Beyond the mountaineering mantra of “Take nothing but photographs; Leave nothing but footprints”, ecotourism goes with the motive of minimal impact on ecology and even a positive impact on the trekking trail. For a country like Nepal, which relies heavily on tourism, this concept is of particular importance.
What is Ecotourism?
Defined by The International Ecotourism Society (TIES) as “Responsible travel to natural areas that conserves the environment and improves the well-being of local people”, ecotourism involves broader concept than the sense conveyed by the word ‘green’, a rather misinterpreted and vague term. Ecotourism is more concerned with minimal impact, enhancement of environmental and cultural awareness and respect, positivity for visitors and hosts, financial benefits for locals and raised sensitivity on environmental issues of local, national and global value.
Efforts for Ecotourism in Nepal
Since Nepal opened up to the outer world in 1950, tourism sector has developed by leaps and bounds, both in terms of number of tourists’ arrival and expansion of sector. However, this expansion is leading Nepal towards mass tourism which shall increase the negative impact of tourists’ arrival upon the environment of tourist centered regions in Nepal than ever before. Ecotourism can engage the stakeholders of tourism industry for preservation of ecology while reaping benefits from the industry.
While the exact date of ecotourism in Nepal isn’t established, the effort for conservation of natural diversity and conscious effort for minimizing negative impact on the environment started fairly long ago. With the enactment of National Park and Wildlife Conservation Act, 1973, the effort related to ecotourism started. Establishment of the Department of National Parks and Wildlife Conservation (DNPWC), conservation areas and national parks, hunting reserve and other natural sanctuaries are some of the notable efforts from the government for conservation of wildlife, flora and fauna. A network of 9 National Parks, 3 Wildlife Reserves, 3 Conservation Areas and 1 Hunting Reserve shows the effort for conservation of ecology in Nepal.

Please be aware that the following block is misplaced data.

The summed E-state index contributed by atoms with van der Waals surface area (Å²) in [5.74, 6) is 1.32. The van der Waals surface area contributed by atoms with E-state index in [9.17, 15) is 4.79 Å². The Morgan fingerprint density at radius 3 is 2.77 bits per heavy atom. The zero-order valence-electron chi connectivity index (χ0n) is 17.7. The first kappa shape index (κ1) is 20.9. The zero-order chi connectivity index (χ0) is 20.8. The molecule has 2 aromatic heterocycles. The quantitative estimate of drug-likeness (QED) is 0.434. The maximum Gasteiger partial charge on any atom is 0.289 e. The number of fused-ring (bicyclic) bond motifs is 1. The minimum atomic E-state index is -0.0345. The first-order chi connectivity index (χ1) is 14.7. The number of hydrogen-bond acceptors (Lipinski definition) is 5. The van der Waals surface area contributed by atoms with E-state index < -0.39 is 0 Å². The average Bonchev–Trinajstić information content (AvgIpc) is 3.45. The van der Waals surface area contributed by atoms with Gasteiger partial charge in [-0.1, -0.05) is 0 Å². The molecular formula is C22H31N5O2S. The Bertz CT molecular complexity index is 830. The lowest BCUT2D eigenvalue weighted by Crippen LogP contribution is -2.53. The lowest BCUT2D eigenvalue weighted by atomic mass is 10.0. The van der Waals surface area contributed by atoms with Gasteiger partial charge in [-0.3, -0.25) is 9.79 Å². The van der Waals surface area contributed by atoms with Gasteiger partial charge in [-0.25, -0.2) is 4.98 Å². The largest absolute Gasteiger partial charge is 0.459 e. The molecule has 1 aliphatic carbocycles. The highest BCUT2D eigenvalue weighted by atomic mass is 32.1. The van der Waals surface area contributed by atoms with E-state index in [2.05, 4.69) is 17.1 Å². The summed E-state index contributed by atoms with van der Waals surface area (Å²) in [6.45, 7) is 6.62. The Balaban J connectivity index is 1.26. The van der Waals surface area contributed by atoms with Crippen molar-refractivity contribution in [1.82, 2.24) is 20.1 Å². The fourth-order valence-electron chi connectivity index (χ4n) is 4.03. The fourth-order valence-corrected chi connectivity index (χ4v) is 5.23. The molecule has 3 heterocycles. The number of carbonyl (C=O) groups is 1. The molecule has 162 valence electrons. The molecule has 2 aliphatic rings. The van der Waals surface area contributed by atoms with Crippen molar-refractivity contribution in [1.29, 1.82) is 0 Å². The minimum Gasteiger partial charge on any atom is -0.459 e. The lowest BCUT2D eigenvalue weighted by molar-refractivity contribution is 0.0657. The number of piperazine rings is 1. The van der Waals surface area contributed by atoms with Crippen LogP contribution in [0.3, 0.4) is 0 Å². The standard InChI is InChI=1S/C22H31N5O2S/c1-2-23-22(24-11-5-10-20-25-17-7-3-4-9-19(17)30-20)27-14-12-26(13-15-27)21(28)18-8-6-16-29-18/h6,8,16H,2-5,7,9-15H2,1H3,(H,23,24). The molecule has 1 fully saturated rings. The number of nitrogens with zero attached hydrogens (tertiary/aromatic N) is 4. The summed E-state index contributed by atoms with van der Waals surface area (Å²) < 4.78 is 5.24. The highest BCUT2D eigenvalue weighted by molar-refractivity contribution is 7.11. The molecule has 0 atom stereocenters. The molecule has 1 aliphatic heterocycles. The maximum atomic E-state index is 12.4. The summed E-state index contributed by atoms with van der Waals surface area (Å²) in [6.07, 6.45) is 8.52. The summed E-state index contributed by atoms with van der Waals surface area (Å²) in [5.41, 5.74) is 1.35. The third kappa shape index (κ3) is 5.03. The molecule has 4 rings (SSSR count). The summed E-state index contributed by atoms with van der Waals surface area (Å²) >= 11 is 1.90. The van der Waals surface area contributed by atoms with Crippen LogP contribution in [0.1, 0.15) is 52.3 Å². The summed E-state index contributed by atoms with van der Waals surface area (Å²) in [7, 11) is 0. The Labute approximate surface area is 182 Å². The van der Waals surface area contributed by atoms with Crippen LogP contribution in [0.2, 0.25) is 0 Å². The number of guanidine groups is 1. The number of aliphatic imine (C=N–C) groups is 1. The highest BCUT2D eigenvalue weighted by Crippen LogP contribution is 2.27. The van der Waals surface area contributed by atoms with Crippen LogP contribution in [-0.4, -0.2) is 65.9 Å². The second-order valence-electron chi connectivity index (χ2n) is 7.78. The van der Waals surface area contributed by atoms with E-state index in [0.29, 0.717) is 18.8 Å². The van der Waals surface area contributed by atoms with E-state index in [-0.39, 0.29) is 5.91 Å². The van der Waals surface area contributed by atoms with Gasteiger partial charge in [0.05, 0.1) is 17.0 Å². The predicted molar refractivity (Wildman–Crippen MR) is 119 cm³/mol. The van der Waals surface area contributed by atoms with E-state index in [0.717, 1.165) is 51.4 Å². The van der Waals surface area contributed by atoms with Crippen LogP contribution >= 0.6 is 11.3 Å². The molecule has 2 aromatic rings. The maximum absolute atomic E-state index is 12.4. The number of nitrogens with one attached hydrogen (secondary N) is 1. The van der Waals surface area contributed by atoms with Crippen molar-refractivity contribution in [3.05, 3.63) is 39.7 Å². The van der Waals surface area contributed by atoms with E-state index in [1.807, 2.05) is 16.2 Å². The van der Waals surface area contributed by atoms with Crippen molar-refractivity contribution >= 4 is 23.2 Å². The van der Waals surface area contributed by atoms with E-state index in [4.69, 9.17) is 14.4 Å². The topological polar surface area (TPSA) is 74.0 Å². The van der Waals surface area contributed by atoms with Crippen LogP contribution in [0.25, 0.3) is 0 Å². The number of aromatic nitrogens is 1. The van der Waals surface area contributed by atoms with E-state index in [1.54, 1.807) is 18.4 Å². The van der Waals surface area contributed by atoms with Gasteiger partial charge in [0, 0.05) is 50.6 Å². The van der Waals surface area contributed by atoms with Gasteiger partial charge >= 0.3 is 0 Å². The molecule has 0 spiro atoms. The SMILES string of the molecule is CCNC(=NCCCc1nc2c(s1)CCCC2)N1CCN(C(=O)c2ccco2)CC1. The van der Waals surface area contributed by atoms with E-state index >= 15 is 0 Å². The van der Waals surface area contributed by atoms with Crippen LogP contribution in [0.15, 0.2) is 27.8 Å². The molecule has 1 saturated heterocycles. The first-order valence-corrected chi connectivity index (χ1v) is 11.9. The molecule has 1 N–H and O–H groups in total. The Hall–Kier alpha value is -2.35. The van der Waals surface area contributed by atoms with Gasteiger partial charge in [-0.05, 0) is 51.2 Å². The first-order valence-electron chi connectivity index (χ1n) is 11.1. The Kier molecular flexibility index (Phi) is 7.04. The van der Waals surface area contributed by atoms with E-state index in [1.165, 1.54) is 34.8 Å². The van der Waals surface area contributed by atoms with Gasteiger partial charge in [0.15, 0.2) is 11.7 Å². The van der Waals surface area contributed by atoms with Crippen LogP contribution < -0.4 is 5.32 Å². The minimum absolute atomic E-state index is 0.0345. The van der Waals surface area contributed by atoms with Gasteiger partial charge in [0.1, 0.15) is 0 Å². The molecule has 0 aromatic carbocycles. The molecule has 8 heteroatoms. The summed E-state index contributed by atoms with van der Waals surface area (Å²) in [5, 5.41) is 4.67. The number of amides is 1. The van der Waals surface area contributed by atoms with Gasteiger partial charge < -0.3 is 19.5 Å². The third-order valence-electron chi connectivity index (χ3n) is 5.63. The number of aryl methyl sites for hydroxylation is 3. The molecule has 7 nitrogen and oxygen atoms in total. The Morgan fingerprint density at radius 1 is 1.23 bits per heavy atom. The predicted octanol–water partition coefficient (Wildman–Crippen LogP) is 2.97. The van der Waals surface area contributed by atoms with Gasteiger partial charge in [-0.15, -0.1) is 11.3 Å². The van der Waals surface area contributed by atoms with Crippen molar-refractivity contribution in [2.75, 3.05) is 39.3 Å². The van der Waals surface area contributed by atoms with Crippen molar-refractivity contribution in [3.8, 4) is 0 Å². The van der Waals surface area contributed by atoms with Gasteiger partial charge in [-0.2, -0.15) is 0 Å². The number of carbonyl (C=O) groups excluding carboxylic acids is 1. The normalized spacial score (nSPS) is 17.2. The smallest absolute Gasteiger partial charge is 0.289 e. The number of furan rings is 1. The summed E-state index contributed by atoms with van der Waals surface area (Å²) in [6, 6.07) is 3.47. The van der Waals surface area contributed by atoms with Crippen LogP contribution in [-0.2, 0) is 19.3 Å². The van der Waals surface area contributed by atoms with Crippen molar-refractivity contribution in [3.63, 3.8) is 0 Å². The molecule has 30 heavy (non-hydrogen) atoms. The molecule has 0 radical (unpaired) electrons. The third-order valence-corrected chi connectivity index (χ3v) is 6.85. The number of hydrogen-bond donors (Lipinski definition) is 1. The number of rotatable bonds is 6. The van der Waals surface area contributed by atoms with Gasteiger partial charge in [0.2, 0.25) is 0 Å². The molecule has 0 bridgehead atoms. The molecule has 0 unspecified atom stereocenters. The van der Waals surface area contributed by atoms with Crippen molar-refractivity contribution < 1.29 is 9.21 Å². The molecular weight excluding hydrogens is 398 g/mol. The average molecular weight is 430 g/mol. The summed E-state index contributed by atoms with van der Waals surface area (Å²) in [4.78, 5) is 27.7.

Specific examples of Ecotourism in Nepal are presented as follows:
- Annapurna Conservation Area Project or ACAP (Established in 1986. Focused on sustainable resource management and self-sustaining tourism)
- Ghalegaon Sikles Ecotourism Project or GSEP (Established in 1992. Focused on conservation of natural resources and promotion of responsible tourism)
- Kanchanjungha Community Based Ecotourism Project (Started since 1998. Focused on managing wastes, conserving natural environment with maximum local involvement)
- Manaslu Nature Based Ecotourism Project (Established in 1999. Aims for responsible tourism, supporting local economy and development of infrastructures in the region)
- Upper Mustang Biodiversity Conservation Project (Established in 2000. Aims for preservation of biodiversity and cultural heritages, capacity building and lifestyle enhancement of locals)
- Tourism for Rural Poverty Alleviation Program or TRPAP (Funded by agencies such as UNDP, DFID and SNV. Aims for sustainable tourism, promotion of ecotourism activities such as home-stay, tour guide, etc)
- Simikot Humla Development Package (Conservation of Buddhist cultural and religious heritages and natural resources, skill development of locals and supporting local economy)
- Other Ecotourism Projects
- Makalu Barun Development Package, Dolpa Development Package, Tansen Development Package, The Partnership for Quality Tourism Project, etc.
Nepal has been putting effort for the conservation of natural resources, wildlife, flora and fauna and the promotion of sustainable as well as ecotourism. The activities such as Rural Tourism, Mountain climbing, Trekking, Rafting and Bungee Jumping, Cultural tours, adventurous activities such as rock climbing, mountain biking, jungle safari and other activities such as museum visiting, shopping indigenous products, meditation are more or less related with ecotourism. Ecotourism in Nepal is promoted through wildlife, nature and culture based tourism.